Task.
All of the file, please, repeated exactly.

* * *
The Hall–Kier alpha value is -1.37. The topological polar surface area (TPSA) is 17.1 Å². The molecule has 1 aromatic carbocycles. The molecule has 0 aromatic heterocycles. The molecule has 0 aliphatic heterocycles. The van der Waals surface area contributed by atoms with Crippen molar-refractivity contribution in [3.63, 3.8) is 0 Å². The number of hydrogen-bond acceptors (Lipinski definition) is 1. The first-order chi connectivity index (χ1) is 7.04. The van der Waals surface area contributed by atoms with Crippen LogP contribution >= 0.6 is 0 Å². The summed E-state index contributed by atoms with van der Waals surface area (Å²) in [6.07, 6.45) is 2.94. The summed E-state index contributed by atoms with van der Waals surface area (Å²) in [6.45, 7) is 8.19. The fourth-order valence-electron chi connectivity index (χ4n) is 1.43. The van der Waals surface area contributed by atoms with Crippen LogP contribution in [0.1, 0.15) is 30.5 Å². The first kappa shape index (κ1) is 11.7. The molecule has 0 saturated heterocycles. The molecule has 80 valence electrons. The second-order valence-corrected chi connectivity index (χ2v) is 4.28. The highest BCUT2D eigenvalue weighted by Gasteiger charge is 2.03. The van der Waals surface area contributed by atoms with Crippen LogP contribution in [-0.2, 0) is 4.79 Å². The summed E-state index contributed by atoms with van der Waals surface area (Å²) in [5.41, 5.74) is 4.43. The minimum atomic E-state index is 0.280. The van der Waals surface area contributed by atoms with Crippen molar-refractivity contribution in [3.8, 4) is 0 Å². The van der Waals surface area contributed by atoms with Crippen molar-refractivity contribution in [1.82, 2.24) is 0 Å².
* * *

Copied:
The Hall–Kier alpha value is -1.37. The topological polar surface area (TPSA) is 17.1 Å². The molecule has 1 aromatic carbocycles. The molecule has 0 aromatic heterocycles. The molecule has 0 aliphatic heterocycles. The van der Waals surface area contributed by atoms with Crippen molar-refractivity contribution in [3.63, 3.8) is 0 Å². The number of hydrogen-bond acceptors (Lipinski definition) is 1. The first-order chi connectivity index (χ1) is 7.04. The van der Waals surface area contributed by atoms with Crippen LogP contribution >= 0.6 is 0 Å². The summed E-state index contributed by atoms with van der Waals surface area (Å²) in [6.07, 6.45) is 2.94. The summed E-state index contributed by atoms with van der Waals surface area (Å²) in [6.45, 7) is 8.19. The fourth-order valence-electron chi connectivity index (χ4n) is 1.43. The van der Waals surface area contributed by atoms with Crippen LogP contribution in [0.1, 0.15) is 30.5 Å². The first kappa shape index (κ1) is 11.7. The molecule has 0 saturated heterocycles. The molecule has 80 valence electrons. The second-order valence-corrected chi connectivity index (χ2v) is 4.28. The highest BCUT2D eigenvalue weighted by Gasteiger charge is 2.03. The van der Waals surface area contributed by atoms with Crippen LogP contribution in [-0.2, 0) is 4.79 Å². The summed E-state index contributed by atoms with van der Waals surface area (Å²) in [5.41, 5.74) is 4.43. The minimum atomic E-state index is 0.280. The van der Waals surface area contributed by atoms with Crippen molar-refractivity contribution in [3.8, 4) is 0 Å². The van der Waals surface area contributed by atoms with Crippen molar-refractivity contribution in [1.82, 2.24) is 0 Å².